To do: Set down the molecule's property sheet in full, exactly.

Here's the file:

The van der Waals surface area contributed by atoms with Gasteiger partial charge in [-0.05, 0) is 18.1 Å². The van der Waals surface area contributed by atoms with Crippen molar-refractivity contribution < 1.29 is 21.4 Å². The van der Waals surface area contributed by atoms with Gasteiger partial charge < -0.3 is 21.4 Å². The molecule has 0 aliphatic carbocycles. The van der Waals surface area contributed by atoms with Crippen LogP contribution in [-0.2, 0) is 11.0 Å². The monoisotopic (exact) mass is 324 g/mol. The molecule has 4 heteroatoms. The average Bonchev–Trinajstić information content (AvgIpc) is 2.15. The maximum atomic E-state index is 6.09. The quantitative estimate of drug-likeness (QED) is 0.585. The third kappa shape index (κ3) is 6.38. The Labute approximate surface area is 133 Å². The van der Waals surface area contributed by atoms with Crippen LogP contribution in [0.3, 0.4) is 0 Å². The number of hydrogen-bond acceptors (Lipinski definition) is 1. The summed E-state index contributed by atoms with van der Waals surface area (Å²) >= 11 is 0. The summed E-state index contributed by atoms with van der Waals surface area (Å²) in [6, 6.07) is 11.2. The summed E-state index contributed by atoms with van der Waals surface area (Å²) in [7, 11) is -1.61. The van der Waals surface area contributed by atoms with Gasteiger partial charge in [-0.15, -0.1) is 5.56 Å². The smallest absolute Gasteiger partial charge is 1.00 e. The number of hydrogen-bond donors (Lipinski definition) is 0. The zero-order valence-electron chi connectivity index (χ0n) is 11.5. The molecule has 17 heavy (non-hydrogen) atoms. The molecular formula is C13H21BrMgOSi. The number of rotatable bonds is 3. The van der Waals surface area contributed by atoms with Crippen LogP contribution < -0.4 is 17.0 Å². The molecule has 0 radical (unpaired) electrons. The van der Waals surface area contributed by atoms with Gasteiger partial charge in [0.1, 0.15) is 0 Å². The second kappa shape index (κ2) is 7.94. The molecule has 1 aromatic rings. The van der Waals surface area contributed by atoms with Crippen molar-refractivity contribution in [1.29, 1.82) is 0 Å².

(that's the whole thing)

The van der Waals surface area contributed by atoms with Gasteiger partial charge in [-0.05, 0) is 18.1 Å². The van der Waals surface area contributed by atoms with Crippen molar-refractivity contribution < 1.29 is 21.4 Å². The van der Waals surface area contributed by atoms with Gasteiger partial charge < -0.3 is 21.4 Å². The molecule has 0 aliphatic carbocycles. The van der Waals surface area contributed by atoms with Crippen LogP contribution in [-0.2, 0) is 11.0 Å². The monoisotopic (exact) mass is 324 g/mol. The molecule has 4 heteroatoms. The average Bonchev–Trinajstić information content (AvgIpc) is 2.15. The maximum atomic E-state index is 6.09. The quantitative estimate of drug-likeness (QED) is 0.585. The third kappa shape index (κ3) is 6.38. The Labute approximate surface area is 133 Å². The van der Waals surface area contributed by atoms with Crippen LogP contribution in [0.3, 0.4) is 0 Å². The number of hydrogen-bond acceptors (Lipinski definition) is 1. The summed E-state index contributed by atoms with van der Waals surface area (Å²) >= 11 is 0. The summed E-state index contributed by atoms with van der Waals surface area (Å²) in [6, 6.07) is 11.2. The summed E-state index contributed by atoms with van der Waals surface area (Å²) in [7, 11) is -1.61. The van der Waals surface area contributed by atoms with Gasteiger partial charge in [-0.15, -0.1) is 5.56 Å². The smallest absolute Gasteiger partial charge is 1.00 e. The number of hydrogen-bond donors (Lipinski definition) is 0. The zero-order valence-electron chi connectivity index (χ0n) is 11.5. The molecule has 17 heavy (non-hydrogen) atoms. The molecular formula is C13H21BrMgOSi. The number of rotatable bonds is 3. The van der Waals surface area contributed by atoms with Crippen LogP contribution < -0.4 is 17.0 Å². The molecule has 0 radical (unpaired) electrons. The van der Waals surface area contributed by atoms with Gasteiger partial charge in [0.1, 0.15) is 0 Å². The second kappa shape index (κ2) is 7.94. The molecule has 1 aromatic rings. The van der Waals surface area contributed by atoms with Crippen molar-refractivity contribution in [1.29, 1.82) is 0 Å².